AIC wrestling standouts Rafael Calixto ’99, MEd ’01, Mike Michell ’00, MBA ’03, and Joe Pistone ’00 share their experience elevating the program from its humble origins to the competitive force it is today.
Following its founding in the early 1990s, the AIC men’s wrestling team had to carve out its own identity in the Athletics Department. Mitchell, Calixto, and Pistone played a big part in that. All three were all-Americans and are now enshrined in the AIC Athletics Hall of Fame. Mitchell earned all-American honors twice as a three-time national qualifier, Calixto twice qualified for the national championship, and Pistone was a national qualifier and still holds the program record for dual meet wins.
And while those three athletes played a substantial role in putting AIC on the map nationally, Calixto remembers having to sneak into the gym and roll out a section of mat in order to get a workout in, even as one of the top-ranked wrestlers in the nation.
“We had no wrestling room, so we would have to wait for club teams and open gym to be over to use the mats,” he recalls. “It was crazy.”
Through the challenges, however, the AIC grapplers found more than mere success on the mat. They developed an uncommon bond—a brotherhood. “We were all from different walks of life, but we came together perfectly. I lived with five of the other guys in an off-campus apartment. We were a family,” says Mitchell.
The wrestling team was a microcosm of the campus community—a group from various backgrounds who found their place at AIC. Yellow Jackets wrestling coach and former two-time Olympian Anibal Nieves was the one who brought them together. While many faced personal challenges, Nieves saw promise in each of them.
~Rafael Calixto ’99, MEd ’01
Calixto admits he hadn’t considered wrestling in college before Nieves recruited him after the two met at a Connecticut all-state wrestling banquet. Growing up with a single mother and two brothers, a college education was an afterthought.
“At my house, we were more concerned with paying the bills and putting food on the table than talking about college or future plans,” Calixto explains. “I was fortunate enough to realize that I had an opportunity presented to me by Coach Nieves to make a better future. I took my college experience very seriously because it was my survival kit. It truly was my way out, and I used wrestling as my vehicle.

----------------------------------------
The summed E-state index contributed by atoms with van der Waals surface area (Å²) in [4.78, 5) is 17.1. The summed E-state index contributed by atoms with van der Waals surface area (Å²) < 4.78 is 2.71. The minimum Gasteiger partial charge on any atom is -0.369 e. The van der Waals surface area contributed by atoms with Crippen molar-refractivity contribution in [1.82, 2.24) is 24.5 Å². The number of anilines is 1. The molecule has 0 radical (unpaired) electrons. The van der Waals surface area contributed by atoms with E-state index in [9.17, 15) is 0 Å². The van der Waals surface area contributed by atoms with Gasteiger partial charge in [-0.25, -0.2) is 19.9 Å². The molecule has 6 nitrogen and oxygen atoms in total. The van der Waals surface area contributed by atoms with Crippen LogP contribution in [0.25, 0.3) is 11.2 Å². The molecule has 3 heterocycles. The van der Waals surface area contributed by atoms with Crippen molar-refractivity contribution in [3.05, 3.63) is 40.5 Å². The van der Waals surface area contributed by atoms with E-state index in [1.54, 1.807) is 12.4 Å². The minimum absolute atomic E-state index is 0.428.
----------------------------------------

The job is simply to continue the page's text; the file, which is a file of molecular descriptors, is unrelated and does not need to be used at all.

“I never felt lost in a class or at the College. I also appreciated their honesty and the fact that they took the time to know you. You were not just a student; you were a person to them.”
Mitchell and Pistone both knew Nieves from his time coaching their club team in New York. For Pistone, AIC offered an opportunity he never thought he’d have as a special education student in high school.
“I was basically told to forget about going to college. I wasn’t set up for success in high school,” Pistone said. “AIC has a really great learning support center to help students like me with learning disabilities. Professor Jill McCarthy Payne was my advisor and she was able to get me to focus and map out an academic plan. AIC set me up with professors who knew my learning style. They really wanted me to be successful. I’m forever indebted to AIC for that.”
For Mitchell, becoming a Yellow Jacket represented a second chance. Originally wrestling with the Division I program at Bloomsburg University in Pennsylvania, Mitchell found himself in need of direction, which he discovered at AIC.
“I was in trouble all over the place and found myself not wrestling. No one wanted to work with a 142-pounder who was 200 pounds,” he admits. “But when I got to AIC, guys like Rafael mentored me and made sure I could be successful. That’s what was special. Everyone was looking out for each other.
“It was so different to be able to talk to a professor and not have your grades just posted on a wall sorted by social security number. You felt like they valued you. They were invested in your success.”
Like all families, the one forged on the mats in the Butova Gymnasium has branched out and made its way in the world. Mitchell met his wife while earning his MBA from AIC, and is now a senior home lending officer for Citi in New York. Calixto, now in his nineteenth year in education, is an assistant principal at H.H. Ellis Technical High School in Danielson, Connecticut. Pistone enjoyed a seventeen-year career as a wrestling coach, and is now the owner of Salt and Mist Sea Tours, offering charters out of Maine and Florida, depending on the season.
While life has pulled them all in different directions, they remain closely connected to each other and the College. They all make a point to visit campus for Homecoming and whenever they are in the area. Prior to the hiring of coach Rich Hasenfus, Pistone briefly returned to AIC as the interim coach and assisted in the coaching search. Calixto, who has coached wrestling for twenty years, was instrumental in sophomore Baltazar “JoJo” Gonzalez’s decision to compete at AIC. Gonzalez became the first AIC wrestler to qualify for the NCAA national championship in seven years.
To the former Yellow Jackets grapplers, Hasenfus and Gonzalez are signs of a strong future for the program—a future they helped build years ago. “Rich has a reputation of building programs, bringing in quality recruits, and helping them achieve success,” Pistone said. “Being alumni, we know the potential that this program has. We know we’ve got the right guy and we’re very excited.”
By Chris Maza